Patricia Yanni, 78, had lived at Bria of Geneva for eight years. “The doctor called me and said, ‘I’m not sure she will make it out of this,’” said her daughter, Kristin Davison. Yanni died several days later, on May 1.
Susan Borowiak knew her mother, Lucille James, had been tested for the virus, but nobody from the nursing home told her the results, she said. James died May 1, hours before Yanni. The death certificate listed the cause of death as COVID-19 and noted she was last seen alive in the late hours of April 30. “The hardest part is knowing there was nobody there with her,” Borowiak said.
“Somehow the virus got in there and went like wildfire,” Borowiak said. “You scratch your head over the whole thing.”
A Dire Situation
When Branshaw discusses the timeline of the outbreak at Bria of Geneva, he starts with the morning of April 17. That’s when the first resident, sent to Northwestern Medicine Delnor Hospital in Geneva a day earlier, tested positive for the virus.
“We did not have any testing available to us, which unfortunately is pretty common,” Branshaw said. “Once we got our first patient, it was a landslide.”
Three more Bria of Geneva residents were admitted to Delnor that day. Others have been admitted since. Some of the first residents to test positive were transferred to a facility in Palos Hills that Bria of Geneva’s parent company, BRIA Health Services, operates. At the time, staff members thought they could contain the virus by transferring them to a coronavirus-designated wing at the Palos home.
“We were still trying to figure out the scope of the issue,” Branshaw said.
He was hamstrung, he said, because he couldn’t get testing supplies. At the direction of the Kane County Health Department, Bria of Geneva eventually obtained 10 tests from a state lab, the amount supplied to facilities at the time, county health officials said. Branshaw secured an additional 60 tests after asking, in a group chat with medical professionals, if anyone could help; top health officials from Northwestern’s Central DuPage and Delnor hospitals supplied them.
On April 23 and 24, Branshaw and a nurse practitioner went from room to room at the nursing home. “We swabbed everyone we could,” he said.
Russell, the coroner, said he was frustrated by the difficulty nursing homes had in obtaining tests. “The biggest disappointment to me is why aren’t long-term facilities testing folks? There are things they could do to mitigate the spread,” he said last month, as the outbreak was just beginning. He tested some nursing home residents after they died, both to provide answers to family members and to build a more accurate public accounting of the disease.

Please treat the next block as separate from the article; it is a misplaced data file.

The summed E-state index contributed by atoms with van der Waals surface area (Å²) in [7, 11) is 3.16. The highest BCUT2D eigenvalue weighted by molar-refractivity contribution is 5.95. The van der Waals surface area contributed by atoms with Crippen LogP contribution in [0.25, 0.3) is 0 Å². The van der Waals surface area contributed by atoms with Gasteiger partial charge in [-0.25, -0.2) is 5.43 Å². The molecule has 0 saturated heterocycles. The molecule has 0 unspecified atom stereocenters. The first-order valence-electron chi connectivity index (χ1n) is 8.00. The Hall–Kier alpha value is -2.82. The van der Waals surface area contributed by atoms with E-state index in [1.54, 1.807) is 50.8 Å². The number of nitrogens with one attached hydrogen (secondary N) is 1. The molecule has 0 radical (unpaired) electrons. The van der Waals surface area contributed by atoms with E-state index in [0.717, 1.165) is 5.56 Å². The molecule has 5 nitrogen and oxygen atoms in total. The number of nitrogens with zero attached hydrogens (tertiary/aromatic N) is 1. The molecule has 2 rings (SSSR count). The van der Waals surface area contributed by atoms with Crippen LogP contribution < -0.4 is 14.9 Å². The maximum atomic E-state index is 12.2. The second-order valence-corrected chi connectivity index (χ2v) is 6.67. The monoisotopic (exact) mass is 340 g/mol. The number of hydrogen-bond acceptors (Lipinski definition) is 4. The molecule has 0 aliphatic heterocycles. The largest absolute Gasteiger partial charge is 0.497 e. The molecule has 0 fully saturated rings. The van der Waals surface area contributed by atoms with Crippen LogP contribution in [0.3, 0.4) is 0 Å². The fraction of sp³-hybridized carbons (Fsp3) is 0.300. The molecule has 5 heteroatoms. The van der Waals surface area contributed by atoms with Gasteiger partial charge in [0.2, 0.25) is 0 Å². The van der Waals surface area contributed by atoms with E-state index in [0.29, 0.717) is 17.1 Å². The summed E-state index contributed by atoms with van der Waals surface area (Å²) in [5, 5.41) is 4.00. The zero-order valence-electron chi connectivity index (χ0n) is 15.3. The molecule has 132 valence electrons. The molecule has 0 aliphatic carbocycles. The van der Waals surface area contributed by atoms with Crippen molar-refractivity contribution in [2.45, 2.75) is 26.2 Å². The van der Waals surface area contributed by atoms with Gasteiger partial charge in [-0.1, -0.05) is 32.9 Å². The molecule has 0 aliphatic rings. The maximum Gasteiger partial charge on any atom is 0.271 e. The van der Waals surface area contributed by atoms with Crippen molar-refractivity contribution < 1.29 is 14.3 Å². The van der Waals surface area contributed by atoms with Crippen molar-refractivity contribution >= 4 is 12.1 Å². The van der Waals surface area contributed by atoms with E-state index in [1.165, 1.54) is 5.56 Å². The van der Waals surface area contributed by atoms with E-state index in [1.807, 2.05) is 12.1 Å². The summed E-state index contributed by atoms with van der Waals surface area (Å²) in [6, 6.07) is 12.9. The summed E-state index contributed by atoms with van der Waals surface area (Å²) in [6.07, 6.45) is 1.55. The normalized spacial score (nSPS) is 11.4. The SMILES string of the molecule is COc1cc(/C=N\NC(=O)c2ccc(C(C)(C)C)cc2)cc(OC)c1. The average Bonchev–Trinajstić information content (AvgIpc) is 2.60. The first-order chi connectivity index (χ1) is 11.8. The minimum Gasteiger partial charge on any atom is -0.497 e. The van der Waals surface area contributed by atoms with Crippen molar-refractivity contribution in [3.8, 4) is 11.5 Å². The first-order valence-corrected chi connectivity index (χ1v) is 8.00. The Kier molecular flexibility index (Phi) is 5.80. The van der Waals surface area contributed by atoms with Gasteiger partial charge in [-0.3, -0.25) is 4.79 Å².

Only four nursing homes in Illinois had more deaths than Bria of Geneva when the state updated its count last Friday. All of them are larger facilities, with more beds and a higher average number of residents. Meadowbrook Manor of Bolingbrook has had at least 26 deaths, the most in the state, but it has three times the capacity of Bria of Geneva. Symphony of Joliet, with twice the capacity of Bria of Geneva, has had 24 deaths.
Pat Comstock, the COVID-19 response director for the Health Care Council of Illinois, an industry group that represents about 300 nursing homes, criticized state public health officials for not providing nursing homes with personal protective equipment early enough. Hospitals obtained gear directly from the state, but nursing homes initially had to go through county health departments or secure it on their own, she said.
“Not prioritizing nursing homes early enough created some challenges across the board,” she said. “At the beginning, even if facilities went out and tried to find their own test kits, the supply just wasn’t available. Help was needed from the state.”
Gov. J.B. Pritzker has said that the state provided protective gear to all county health departments and made clear that the long-term care facilities are “priority recipients” for distribution. Kane County health officials provided masks, gloves, gowns and other gear to Bria of Geneva, a spokeswoman said.
On April 20, state officials said they would send teams to nursing homes to test residents and staff — including at facilities with no confirmed cases to try to isolate cases and avoid major outbreaks. It’s unclear how many sites they’ve visited, and the Illinois Department of Public Health did not respond to a request for that number.
“We are working to test all residents and all staff at those homes,” Pritzker said in April, adding that the state would prioritize homes serving minority populations. State officials also said staff members should be tested more regularly instead of relying on “wellness checks” that don’t detect asymptomatic carriers.